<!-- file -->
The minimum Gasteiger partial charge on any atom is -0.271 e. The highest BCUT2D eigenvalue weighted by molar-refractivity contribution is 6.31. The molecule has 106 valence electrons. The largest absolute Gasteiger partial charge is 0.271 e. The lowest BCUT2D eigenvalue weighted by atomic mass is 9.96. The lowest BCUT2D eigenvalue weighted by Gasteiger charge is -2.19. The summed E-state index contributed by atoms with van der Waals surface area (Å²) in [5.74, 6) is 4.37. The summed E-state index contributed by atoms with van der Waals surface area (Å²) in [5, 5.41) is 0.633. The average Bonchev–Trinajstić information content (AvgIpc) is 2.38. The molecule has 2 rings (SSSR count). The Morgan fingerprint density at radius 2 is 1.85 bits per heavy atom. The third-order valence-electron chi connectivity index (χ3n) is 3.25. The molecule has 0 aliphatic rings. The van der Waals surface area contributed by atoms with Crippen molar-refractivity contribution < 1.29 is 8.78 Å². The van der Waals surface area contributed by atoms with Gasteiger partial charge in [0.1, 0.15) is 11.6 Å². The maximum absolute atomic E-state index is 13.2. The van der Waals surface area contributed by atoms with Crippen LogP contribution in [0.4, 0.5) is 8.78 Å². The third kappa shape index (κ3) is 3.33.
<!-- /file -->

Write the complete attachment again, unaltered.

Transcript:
The minimum Gasteiger partial charge on any atom is -0.271 e. The highest BCUT2D eigenvalue weighted by molar-refractivity contribution is 6.31. The molecule has 106 valence electrons. The largest absolute Gasteiger partial charge is 0.271 e. The lowest BCUT2D eigenvalue weighted by atomic mass is 9.96. The lowest BCUT2D eigenvalue weighted by Gasteiger charge is -2.19. The summed E-state index contributed by atoms with van der Waals surface area (Å²) in [5.74, 6) is 4.37. The summed E-state index contributed by atoms with van der Waals surface area (Å²) in [5, 5.41) is 0.633. The average Bonchev–Trinajstić information content (AvgIpc) is 2.38. The molecule has 2 rings (SSSR count). The Morgan fingerprint density at radius 2 is 1.85 bits per heavy atom. The third-order valence-electron chi connectivity index (χ3n) is 3.25. The molecule has 0 aliphatic rings. The van der Waals surface area contributed by atoms with Crippen molar-refractivity contribution < 1.29 is 8.78 Å². The van der Waals surface area contributed by atoms with Gasteiger partial charge in [0.1, 0.15) is 11.6 Å². The maximum absolute atomic E-state index is 13.2. The van der Waals surface area contributed by atoms with Crippen LogP contribution in [0.4, 0.5) is 8.78 Å². The third kappa shape index (κ3) is 3.33.